The primary ingredient in the new propellant is hydroxyl ammonium nitrate. It emits harmless substances like water vapor, hydrogen and carbon dioxide when burned. Unlike hydrazine, which can’t be loaded into the spacecraft until it’s on the launch pad because of its flammability, AF-M315ENASA can be shipped inside the craft. NASA says this cuts the cost of transport, as well as the time needed to launch a space craft.

According to the NASA Fact Sheet “AF-M315E is expected to improve overall vehicle performance. It boasts a higher density than hydrazine, meaning more of it can be stored in containers of the same volume. In addition, it delivers a higher specific impulse, or thrust delivered per given quantity of fuel, and has a lower freezing point, requiring less spacecraft power to maintain its temperature.”

NASA’s contract with Ball Engineering totals roughly $35.3 million.  The total cost of development of the environmentally friendly fuel is $42.3 million, according to a NASA spokesperson. The fuel is one of many green propellant options being explored by the space agency.  Another option under research would utilize the sun to propel solar sails on space vehicles.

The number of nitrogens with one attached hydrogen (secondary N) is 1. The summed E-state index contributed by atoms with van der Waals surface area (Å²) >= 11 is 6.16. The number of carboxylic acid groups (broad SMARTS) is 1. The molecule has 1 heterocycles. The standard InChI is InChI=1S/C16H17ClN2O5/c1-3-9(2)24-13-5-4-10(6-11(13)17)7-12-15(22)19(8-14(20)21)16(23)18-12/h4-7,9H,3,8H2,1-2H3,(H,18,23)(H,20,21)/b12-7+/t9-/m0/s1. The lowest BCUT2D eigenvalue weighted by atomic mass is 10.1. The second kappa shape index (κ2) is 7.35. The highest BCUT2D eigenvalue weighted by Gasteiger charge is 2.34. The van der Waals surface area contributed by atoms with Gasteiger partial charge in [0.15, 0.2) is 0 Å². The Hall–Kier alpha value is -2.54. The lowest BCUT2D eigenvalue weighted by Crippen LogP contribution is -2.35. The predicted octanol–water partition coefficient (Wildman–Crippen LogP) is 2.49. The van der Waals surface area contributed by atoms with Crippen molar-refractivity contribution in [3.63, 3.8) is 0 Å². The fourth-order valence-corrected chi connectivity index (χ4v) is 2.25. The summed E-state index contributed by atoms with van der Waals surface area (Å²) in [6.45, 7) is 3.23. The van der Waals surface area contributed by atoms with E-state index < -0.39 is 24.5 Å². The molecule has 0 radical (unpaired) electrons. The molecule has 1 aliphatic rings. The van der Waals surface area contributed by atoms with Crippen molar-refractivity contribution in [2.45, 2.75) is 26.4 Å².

One can imagine that eventually some of NASA’s green fuel developments will trickle down to earthbound transport like cars and trucks. Solar sails fueling our nation’s automobiles – now there’s a bright idea that just might take off.

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Last year several states recovered tens of millions of dollars from fines and claim disputes against insurers that the state regulators discovered violating the state insurance regulations.